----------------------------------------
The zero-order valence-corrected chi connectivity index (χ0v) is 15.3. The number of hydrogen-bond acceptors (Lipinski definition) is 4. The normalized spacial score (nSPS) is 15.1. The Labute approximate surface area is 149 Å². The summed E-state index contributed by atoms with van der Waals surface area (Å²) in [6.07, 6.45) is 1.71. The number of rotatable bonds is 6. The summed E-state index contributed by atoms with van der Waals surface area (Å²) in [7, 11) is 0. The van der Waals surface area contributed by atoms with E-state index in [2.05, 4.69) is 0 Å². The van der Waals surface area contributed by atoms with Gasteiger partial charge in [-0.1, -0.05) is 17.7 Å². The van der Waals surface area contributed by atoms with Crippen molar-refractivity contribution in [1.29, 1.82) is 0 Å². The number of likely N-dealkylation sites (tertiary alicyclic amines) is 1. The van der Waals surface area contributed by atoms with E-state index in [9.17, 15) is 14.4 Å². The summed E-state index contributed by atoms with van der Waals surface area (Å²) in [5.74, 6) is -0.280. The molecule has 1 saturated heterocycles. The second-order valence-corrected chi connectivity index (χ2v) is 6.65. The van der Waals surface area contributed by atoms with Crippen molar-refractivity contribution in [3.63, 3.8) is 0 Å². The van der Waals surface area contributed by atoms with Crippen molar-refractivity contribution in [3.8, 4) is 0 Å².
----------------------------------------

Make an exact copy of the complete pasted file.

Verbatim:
The zero-order valence-corrected chi connectivity index (χ0v) is 15.3. The number of hydrogen-bond acceptors (Lipinski definition) is 4. The normalized spacial score (nSPS) is 15.1. The Labute approximate surface area is 149 Å². The summed E-state index contributed by atoms with van der Waals surface area (Å²) in [6.07, 6.45) is 1.71. The number of rotatable bonds is 6. The summed E-state index contributed by atoms with van der Waals surface area (Å²) in [7, 11) is 0. The van der Waals surface area contributed by atoms with E-state index in [2.05, 4.69) is 0 Å². The van der Waals surface area contributed by atoms with Gasteiger partial charge in [-0.1, -0.05) is 17.7 Å². The van der Waals surface area contributed by atoms with Crippen molar-refractivity contribution in [1.29, 1.82) is 0 Å². The number of likely N-dealkylation sites (tertiary alicyclic amines) is 1. The van der Waals surface area contributed by atoms with E-state index in [9.17, 15) is 14.4 Å². The summed E-state index contributed by atoms with van der Waals surface area (Å²) in [5.74, 6) is -0.280. The molecule has 1 saturated heterocycles. The second-order valence-corrected chi connectivity index (χ2v) is 6.65. The van der Waals surface area contributed by atoms with Crippen molar-refractivity contribution in [3.63, 3.8) is 0 Å². The van der Waals surface area contributed by atoms with Crippen molar-refractivity contribution in [3.8, 4) is 0 Å².